Mandatory Disclosure of Corporate Philanthropy: Implications for Innovation
Frederick L. Bereskin
University of Delaware
Terry L. Campbell II
University of Delaware - Department of Finance
University of Hong Kong
August 23, 2013
Using a proprietary dataset of corporate philanthropy, we find that typically non-disclosed direct giving activities are positively associated with a higher quantity and quality of innovation, and with more collaborative and original innovation. In contrast, our results do not hold for giving by corporate foundations, which are subject to mandatory disclosure. Our results suggest that much of what are ostensibly promoted as direct giving contributions are actually research-related partnerships. The effect of direct giving on innovation is more pronounced in more opaque firms and in more competitive industries. These findings provide evidence of the distinct motives by which firms choose between largely non-disclosed direct giving and giving through corporate foundations that require mandatory disclosure, and help explain firms’ traditional resistance to mandatory disclosure of their giving programs.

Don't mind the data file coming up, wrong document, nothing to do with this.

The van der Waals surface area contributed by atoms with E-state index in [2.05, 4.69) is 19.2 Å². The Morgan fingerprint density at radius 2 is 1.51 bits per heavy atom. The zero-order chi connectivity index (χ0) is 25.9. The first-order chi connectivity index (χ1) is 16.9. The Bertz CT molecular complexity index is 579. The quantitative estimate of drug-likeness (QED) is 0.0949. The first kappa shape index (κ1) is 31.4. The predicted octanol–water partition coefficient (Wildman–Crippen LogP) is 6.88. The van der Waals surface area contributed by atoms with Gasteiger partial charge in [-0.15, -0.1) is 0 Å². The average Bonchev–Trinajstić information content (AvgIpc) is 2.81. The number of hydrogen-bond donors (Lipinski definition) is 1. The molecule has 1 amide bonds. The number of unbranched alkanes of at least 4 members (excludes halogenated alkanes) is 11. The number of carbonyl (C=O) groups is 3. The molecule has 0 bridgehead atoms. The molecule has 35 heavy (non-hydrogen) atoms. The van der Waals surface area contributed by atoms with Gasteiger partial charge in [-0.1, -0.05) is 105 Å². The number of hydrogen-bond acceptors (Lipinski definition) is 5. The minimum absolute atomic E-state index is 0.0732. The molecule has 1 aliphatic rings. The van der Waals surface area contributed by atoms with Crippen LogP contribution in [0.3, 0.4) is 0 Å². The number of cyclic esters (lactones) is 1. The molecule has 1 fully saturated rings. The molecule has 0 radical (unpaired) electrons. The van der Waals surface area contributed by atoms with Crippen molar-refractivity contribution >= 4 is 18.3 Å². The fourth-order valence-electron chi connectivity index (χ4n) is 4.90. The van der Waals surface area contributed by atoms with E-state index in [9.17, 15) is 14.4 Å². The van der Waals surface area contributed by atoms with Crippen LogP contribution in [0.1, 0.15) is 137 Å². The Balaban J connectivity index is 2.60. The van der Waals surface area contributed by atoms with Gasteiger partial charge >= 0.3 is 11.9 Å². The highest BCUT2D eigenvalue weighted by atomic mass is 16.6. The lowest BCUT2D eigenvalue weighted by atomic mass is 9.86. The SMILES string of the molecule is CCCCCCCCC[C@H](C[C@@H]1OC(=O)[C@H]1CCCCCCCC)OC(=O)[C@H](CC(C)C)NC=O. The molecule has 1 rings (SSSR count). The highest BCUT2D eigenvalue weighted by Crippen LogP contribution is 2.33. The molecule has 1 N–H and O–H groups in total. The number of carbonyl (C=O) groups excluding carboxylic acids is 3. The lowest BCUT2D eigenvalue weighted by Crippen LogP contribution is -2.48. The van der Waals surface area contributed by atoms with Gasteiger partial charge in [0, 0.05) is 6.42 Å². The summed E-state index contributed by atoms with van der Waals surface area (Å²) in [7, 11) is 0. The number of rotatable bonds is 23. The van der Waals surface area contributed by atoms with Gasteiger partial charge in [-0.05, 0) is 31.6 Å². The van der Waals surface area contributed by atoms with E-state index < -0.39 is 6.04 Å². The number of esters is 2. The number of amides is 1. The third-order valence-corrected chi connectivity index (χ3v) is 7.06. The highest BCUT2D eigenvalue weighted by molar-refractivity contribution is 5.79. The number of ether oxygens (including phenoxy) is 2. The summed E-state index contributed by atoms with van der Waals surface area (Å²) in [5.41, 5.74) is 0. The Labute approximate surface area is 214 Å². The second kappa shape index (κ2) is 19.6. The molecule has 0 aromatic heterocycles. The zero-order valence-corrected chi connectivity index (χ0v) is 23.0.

Number of Pages in PDF File: 57
Keywords: Innovation, Philanthropy, Patents, Disclosureworking papers series
Date posted: July 17, 2012 ; Last revised: August 24, 2013
© 2013 Social Science Electronic Publishing, Inc. All Rights Reserved.
This page was processed by apollo8 in 0.297 seconds